A Rose Garden embrace
Q: The grassroots 'tea party' movement suffered a set back this week when its candidates in Indiana lost in the Republican primaries. How can political leaders, or leaders in other fields, harness the power of insurgencies? What are the ground rules?
Incorporate as much of the passion as you can, and as much of the policy as you can stand. Hence, absorb and don't reject outright.
Try this mind game: Imagine President Obama heartily embracing the movement, in the Rose Garden,announcing that (at least partly) because of the tea parties, he now feels (even more) danger in mounting government deficits. And that's why he's forming "The Patriots' Commission" -- currently stodgily entitled "The National Commission on Fiscal Responsibility and Reform" - because they're - or, really, we're -- basically right. This mounting national debt is a potential poison in our kids' future tea cups.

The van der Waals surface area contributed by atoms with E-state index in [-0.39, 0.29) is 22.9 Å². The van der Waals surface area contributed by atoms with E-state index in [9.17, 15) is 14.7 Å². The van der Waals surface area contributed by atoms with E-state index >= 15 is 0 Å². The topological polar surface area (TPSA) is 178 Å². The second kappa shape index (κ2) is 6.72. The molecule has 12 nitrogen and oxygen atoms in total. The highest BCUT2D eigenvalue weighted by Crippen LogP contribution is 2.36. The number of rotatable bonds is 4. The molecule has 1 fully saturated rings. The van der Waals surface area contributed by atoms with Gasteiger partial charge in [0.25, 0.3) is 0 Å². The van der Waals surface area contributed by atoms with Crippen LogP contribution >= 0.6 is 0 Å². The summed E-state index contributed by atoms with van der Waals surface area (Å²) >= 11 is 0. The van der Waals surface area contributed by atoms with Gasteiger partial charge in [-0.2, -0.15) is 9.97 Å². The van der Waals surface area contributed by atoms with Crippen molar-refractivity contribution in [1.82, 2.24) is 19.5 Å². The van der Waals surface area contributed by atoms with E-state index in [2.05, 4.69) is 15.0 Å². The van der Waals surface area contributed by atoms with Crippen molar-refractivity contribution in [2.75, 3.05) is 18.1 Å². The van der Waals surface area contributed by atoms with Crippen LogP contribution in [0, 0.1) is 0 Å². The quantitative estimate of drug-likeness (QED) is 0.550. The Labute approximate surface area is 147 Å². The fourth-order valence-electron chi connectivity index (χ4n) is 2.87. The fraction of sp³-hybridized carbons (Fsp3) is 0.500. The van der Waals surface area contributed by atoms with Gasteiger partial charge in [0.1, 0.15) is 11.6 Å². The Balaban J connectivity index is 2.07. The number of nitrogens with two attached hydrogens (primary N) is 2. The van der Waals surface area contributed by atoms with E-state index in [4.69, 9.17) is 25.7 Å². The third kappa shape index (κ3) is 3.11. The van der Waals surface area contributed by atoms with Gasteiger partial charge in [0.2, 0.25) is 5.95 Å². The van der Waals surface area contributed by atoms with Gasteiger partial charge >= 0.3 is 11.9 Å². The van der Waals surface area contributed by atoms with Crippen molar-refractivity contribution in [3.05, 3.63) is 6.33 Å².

And, inspired by their/our movement, he'll immediately begin to implement the cry for smaller government -- by ordering huge cuts in agricultural subsidies. Those subsidies are the symbol of everything wrong with big government, with public funds going to (mostly) wealthy farmers for being non-productive, i.e. not growing crops.
After this embracing announcement with its two hammer-blows, it'd be fun to see the drooping faces of rural, anti-Obama insurgents whose tea is now accompanied by a soufflé that won't rise much.
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